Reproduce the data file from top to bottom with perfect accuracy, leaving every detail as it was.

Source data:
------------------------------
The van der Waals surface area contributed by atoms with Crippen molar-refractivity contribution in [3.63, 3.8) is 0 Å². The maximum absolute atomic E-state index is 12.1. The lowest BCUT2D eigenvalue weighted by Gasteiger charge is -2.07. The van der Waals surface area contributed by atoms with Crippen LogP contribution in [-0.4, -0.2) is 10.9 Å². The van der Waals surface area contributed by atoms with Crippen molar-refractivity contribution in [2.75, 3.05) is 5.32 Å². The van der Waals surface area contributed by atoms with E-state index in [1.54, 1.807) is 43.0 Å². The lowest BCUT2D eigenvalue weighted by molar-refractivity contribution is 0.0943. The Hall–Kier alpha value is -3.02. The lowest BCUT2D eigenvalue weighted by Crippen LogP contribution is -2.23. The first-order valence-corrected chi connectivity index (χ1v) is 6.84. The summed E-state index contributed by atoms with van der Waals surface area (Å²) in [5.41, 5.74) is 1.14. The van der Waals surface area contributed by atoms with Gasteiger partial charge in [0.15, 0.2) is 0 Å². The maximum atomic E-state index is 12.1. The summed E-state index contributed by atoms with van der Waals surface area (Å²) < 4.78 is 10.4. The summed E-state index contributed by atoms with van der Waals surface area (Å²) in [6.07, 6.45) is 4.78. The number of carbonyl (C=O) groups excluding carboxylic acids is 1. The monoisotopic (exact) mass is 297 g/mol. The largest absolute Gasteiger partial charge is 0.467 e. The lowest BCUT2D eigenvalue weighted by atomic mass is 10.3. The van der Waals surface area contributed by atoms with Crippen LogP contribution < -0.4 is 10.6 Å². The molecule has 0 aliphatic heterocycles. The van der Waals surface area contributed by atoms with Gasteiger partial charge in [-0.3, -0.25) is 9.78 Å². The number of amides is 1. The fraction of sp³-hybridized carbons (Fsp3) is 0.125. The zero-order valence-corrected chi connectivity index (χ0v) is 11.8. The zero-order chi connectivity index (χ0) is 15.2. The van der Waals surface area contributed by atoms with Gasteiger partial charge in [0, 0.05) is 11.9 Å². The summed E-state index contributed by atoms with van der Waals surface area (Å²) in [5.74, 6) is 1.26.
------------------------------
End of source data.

The van der Waals surface area contributed by atoms with Crippen molar-refractivity contribution in [3.63, 3.8) is 0 Å². The maximum absolute atomic E-state index is 12.1. The lowest BCUT2D eigenvalue weighted by Gasteiger charge is -2.07. The van der Waals surface area contributed by atoms with Crippen LogP contribution in [-0.4, -0.2) is 10.9 Å². The van der Waals surface area contributed by atoms with Crippen molar-refractivity contribution in [2.75, 3.05) is 5.32 Å². The van der Waals surface area contributed by atoms with E-state index in [1.54, 1.807) is 43.0 Å². The lowest BCUT2D eigenvalue weighted by molar-refractivity contribution is 0.0943. The Hall–Kier alpha value is -3.02. The lowest BCUT2D eigenvalue weighted by Crippen LogP contribution is -2.23. The first-order valence-corrected chi connectivity index (χ1v) is 6.84. The summed E-state index contributed by atoms with van der Waals surface area (Å²) in [5.41, 5.74) is 1.14. The van der Waals surface area contributed by atoms with Gasteiger partial charge in [0.15, 0.2) is 0 Å². The maximum atomic E-state index is 12.1. The summed E-state index contributed by atoms with van der Waals surface area (Å²) < 4.78 is 10.4. The summed E-state index contributed by atoms with van der Waals surface area (Å²) in [6.07, 6.45) is 4.78. The number of carbonyl (C=O) groups excluding carboxylic acids is 1. The monoisotopic (exact) mass is 297 g/mol. The largest absolute Gasteiger partial charge is 0.467 e. The lowest BCUT2D eigenvalue weighted by atomic mass is 10.3. The van der Waals surface area contributed by atoms with Crippen LogP contribution < -0.4 is 10.6 Å². The molecule has 0 aliphatic heterocycles. The van der Waals surface area contributed by atoms with Gasteiger partial charge in [-0.3, -0.25) is 9.78 Å². The number of amides is 1. The fraction of sp³-hybridized carbons (Fsp3) is 0.125. The zero-order valence-corrected chi connectivity index (χ0v) is 11.8. The zero-order chi connectivity index (χ0) is 15.2. The van der Waals surface area contributed by atoms with Gasteiger partial charge in [0, 0.05) is 11.9 Å². The summed E-state index contributed by atoms with van der Waals surface area (Å²) in [5.74, 6) is 1.26.